An unusual case of ANA negative systemic lupus erythematosus presented with vasculitis, long-standing serositis and full-house nephropathy.Rheumatol Int 2013; 33(1):219-22RI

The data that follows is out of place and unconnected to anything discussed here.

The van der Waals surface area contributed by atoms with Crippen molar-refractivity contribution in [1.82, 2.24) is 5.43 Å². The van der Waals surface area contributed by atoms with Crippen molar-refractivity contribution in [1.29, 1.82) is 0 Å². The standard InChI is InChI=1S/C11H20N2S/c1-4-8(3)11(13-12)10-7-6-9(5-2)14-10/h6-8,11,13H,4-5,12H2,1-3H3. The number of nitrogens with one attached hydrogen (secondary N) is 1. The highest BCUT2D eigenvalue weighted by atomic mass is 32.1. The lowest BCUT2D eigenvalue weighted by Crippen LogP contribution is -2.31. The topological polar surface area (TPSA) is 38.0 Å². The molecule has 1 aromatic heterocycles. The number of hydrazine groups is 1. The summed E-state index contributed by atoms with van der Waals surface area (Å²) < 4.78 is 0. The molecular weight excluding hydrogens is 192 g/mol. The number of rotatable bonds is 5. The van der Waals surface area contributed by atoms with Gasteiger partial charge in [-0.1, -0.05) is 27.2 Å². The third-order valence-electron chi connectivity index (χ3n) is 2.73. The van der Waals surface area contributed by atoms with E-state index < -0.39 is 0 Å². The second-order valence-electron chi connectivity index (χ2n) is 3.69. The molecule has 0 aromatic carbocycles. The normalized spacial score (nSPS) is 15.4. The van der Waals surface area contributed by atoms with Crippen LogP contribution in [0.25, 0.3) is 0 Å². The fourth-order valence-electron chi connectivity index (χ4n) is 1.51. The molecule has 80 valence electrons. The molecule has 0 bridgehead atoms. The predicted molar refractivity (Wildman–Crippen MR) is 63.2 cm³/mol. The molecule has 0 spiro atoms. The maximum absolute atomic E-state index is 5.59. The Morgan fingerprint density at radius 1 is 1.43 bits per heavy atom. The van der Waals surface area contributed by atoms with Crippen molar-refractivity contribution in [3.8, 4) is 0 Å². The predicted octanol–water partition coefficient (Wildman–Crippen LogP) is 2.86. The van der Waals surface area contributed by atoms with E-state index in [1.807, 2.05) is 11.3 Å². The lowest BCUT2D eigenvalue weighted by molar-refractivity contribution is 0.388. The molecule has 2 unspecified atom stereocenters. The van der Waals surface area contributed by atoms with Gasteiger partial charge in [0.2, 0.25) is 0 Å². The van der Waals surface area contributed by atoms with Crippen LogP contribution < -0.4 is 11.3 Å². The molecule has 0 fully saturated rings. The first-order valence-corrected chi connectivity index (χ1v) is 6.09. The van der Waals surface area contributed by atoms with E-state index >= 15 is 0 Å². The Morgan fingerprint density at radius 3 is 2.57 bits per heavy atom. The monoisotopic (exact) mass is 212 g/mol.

Systemic lupus erythematosus (SLE) is a chronic inflammatory autoimmune disease that may affect any organ of the body. We report here an unusual case of seronegative SLE presented as vasculitis with rash, lower gastrointestinal system bleeding and acute renal failure. The patient was a 13-year-old boy, with abdominal distention, pretibial edema, arthritis and petechia on bilateral ankles. He had deteriorated renal functions (creatinine 1.65 mg/dl), hypoalbuminemia (1.6 g/dl) and hypocomplementemia with nephrotic range proteinuria and hematuria. He developed pleural effusion and peritonitis. Serum ANA, anti dsDNA, p ANCA, c ANCA, anticardiolipin IgM and IgG titers were negative. A renal biopsy was performed which revealed diffuse proliferative glomerulonephritis with full-house staining pattern in immunofluorescent microscopic examination suggesting Class IV Lupus Nephritis. He was administered a total of six courses of monthly intravenous pulse methyl prednisolone, dipyridamole, oral cyclophosphamide followed by azothiopirine and oral prednisolone therapy. The renal functions and serum albumin levels turned normal but peritonitis persisted and disappeared after the third pulse steroid therapy. In conclusion, we presented this patient to remind the possibility of SLE in such seronegative patients with unusual findings in order to avoid the delay in the management of this disease with high mortality and morbidity if not treated. Full-house nephropathy is an important clue especially for the diagnosis of ANA negative SLE.